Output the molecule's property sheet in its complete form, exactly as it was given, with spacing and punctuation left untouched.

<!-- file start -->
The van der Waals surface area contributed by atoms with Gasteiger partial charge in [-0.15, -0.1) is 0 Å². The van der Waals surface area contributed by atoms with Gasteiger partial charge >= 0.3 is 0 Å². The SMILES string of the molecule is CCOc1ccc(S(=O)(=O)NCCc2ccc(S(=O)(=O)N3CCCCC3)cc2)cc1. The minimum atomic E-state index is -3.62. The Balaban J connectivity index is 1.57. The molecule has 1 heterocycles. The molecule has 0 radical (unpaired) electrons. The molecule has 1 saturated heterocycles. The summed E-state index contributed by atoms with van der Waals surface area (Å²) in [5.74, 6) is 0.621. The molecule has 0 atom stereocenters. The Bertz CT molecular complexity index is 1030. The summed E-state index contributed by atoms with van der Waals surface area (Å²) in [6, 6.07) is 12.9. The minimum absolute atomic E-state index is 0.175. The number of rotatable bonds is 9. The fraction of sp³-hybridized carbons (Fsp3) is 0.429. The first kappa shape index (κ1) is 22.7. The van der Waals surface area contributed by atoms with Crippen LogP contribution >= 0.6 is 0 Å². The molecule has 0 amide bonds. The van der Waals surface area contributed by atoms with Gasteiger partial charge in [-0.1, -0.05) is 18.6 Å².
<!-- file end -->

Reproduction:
The van der Waals surface area contributed by atoms with Gasteiger partial charge in [-0.15, -0.1) is 0 Å². The van der Waals surface area contributed by atoms with Gasteiger partial charge >= 0.3 is 0 Å². The SMILES string of the molecule is CCOc1ccc(S(=O)(=O)NCCc2ccc(S(=O)(=O)N3CCCCC3)cc2)cc1. The minimum atomic E-state index is -3.62. The Balaban J connectivity index is 1.57. The molecule has 1 heterocycles. The molecule has 0 radical (unpaired) electrons. The molecule has 1 saturated heterocycles. The summed E-state index contributed by atoms with van der Waals surface area (Å²) in [5.74, 6) is 0.621. The molecule has 0 atom stereocenters. The Bertz CT molecular complexity index is 1030. The summed E-state index contributed by atoms with van der Waals surface area (Å²) in [6, 6.07) is 12.9. The minimum absolute atomic E-state index is 0.175. The number of rotatable bonds is 9. The fraction of sp³-hybridized carbons (Fsp3) is 0.429. The first kappa shape index (κ1) is 22.7. The van der Waals surface area contributed by atoms with Crippen LogP contribution >= 0.6 is 0 Å². The molecule has 0 amide bonds. The van der Waals surface area contributed by atoms with Gasteiger partial charge in [-0.1, -0.05) is 18.6 Å².